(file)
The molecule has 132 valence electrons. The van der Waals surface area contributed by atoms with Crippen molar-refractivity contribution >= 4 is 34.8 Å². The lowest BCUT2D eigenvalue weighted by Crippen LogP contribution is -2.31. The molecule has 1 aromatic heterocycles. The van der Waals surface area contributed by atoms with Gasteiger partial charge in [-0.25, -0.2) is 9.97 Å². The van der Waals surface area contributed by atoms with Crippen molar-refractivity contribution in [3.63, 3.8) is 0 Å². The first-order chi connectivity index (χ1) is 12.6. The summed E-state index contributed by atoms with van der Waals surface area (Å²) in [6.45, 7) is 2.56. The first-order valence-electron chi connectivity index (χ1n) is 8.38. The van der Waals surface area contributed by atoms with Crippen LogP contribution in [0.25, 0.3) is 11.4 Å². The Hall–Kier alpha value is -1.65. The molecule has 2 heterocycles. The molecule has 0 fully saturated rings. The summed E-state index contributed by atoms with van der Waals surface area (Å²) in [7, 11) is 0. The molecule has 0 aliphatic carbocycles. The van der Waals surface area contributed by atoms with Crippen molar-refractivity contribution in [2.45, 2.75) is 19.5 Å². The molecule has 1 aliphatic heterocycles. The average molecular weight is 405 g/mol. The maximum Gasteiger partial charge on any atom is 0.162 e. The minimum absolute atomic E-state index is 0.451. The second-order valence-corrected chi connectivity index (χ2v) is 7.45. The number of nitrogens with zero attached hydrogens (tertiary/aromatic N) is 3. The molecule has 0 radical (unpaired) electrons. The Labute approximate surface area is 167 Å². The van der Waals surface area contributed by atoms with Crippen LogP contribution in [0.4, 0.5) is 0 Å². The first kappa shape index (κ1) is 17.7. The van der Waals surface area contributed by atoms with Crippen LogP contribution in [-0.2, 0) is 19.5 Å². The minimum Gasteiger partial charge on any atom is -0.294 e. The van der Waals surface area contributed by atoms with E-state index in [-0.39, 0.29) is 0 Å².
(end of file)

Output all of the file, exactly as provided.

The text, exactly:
The molecule has 132 valence electrons. The van der Waals surface area contributed by atoms with Crippen molar-refractivity contribution >= 4 is 34.8 Å². The lowest BCUT2D eigenvalue weighted by Crippen LogP contribution is -2.31. The molecule has 1 aromatic heterocycles. The van der Waals surface area contributed by atoms with Gasteiger partial charge in [-0.25, -0.2) is 9.97 Å². The van der Waals surface area contributed by atoms with Crippen molar-refractivity contribution in [3.63, 3.8) is 0 Å². The first-order chi connectivity index (χ1) is 12.6. The summed E-state index contributed by atoms with van der Waals surface area (Å²) in [6.45, 7) is 2.56. The first-order valence-electron chi connectivity index (χ1n) is 8.38. The van der Waals surface area contributed by atoms with Crippen LogP contribution in [0.25, 0.3) is 11.4 Å². The Hall–Kier alpha value is -1.65. The molecule has 2 heterocycles. The molecule has 0 fully saturated rings. The summed E-state index contributed by atoms with van der Waals surface area (Å²) in [7, 11) is 0. The molecule has 0 aliphatic carbocycles. The van der Waals surface area contributed by atoms with Crippen molar-refractivity contribution in [2.45, 2.75) is 19.5 Å². The molecule has 1 aliphatic heterocycles. The average molecular weight is 405 g/mol. The maximum Gasteiger partial charge on any atom is 0.162 e. The minimum absolute atomic E-state index is 0.451. The second-order valence-corrected chi connectivity index (χ2v) is 7.45. The number of nitrogens with zero attached hydrogens (tertiary/aromatic N) is 3. The molecule has 0 radical (unpaired) electrons. The Labute approximate surface area is 167 Å². The van der Waals surface area contributed by atoms with Crippen LogP contribution in [0.4, 0.5) is 0 Å². The first kappa shape index (κ1) is 17.7. The van der Waals surface area contributed by atoms with Crippen LogP contribution in [-0.2, 0) is 19.5 Å². The minimum Gasteiger partial charge on any atom is -0.294 e. The van der Waals surface area contributed by atoms with E-state index in [-0.39, 0.29) is 0 Å².